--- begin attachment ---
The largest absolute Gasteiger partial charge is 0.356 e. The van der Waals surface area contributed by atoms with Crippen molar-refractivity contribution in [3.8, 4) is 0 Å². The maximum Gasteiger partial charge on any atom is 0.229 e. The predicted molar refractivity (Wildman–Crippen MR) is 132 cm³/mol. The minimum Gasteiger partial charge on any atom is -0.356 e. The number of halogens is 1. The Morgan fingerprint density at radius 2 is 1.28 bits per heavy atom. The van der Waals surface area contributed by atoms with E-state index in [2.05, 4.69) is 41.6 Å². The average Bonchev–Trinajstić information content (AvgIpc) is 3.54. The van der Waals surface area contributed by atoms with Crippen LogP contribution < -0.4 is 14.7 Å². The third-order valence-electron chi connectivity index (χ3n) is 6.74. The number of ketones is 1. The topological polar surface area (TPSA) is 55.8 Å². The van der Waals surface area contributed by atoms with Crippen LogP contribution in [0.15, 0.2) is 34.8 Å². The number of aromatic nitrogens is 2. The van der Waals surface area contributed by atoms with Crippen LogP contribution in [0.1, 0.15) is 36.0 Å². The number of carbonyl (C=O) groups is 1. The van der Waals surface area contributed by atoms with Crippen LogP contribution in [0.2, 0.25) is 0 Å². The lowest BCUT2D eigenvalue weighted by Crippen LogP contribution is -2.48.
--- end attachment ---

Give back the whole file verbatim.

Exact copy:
The largest absolute Gasteiger partial charge is 0.356 e. The van der Waals surface area contributed by atoms with Crippen molar-refractivity contribution in [3.8, 4) is 0 Å². The maximum Gasteiger partial charge on any atom is 0.229 e. The predicted molar refractivity (Wildman–Crippen MR) is 132 cm³/mol. The minimum Gasteiger partial charge on any atom is -0.356 e. The number of halogens is 1. The Morgan fingerprint density at radius 2 is 1.28 bits per heavy atom. The van der Waals surface area contributed by atoms with E-state index in [2.05, 4.69) is 41.6 Å². The average Bonchev–Trinajstić information content (AvgIpc) is 3.54. The van der Waals surface area contributed by atoms with Crippen LogP contribution < -0.4 is 14.7 Å². The third-order valence-electron chi connectivity index (χ3n) is 6.74. The number of ketones is 1. The topological polar surface area (TPSA) is 55.8 Å². The van der Waals surface area contributed by atoms with Crippen LogP contribution in [0.15, 0.2) is 34.8 Å². The number of aromatic nitrogens is 2. The van der Waals surface area contributed by atoms with Crippen LogP contribution in [0.1, 0.15) is 36.0 Å². The number of carbonyl (C=O) groups is 1. The van der Waals surface area contributed by atoms with Crippen LogP contribution in [0.2, 0.25) is 0 Å². The lowest BCUT2D eigenvalue weighted by Crippen LogP contribution is -2.48.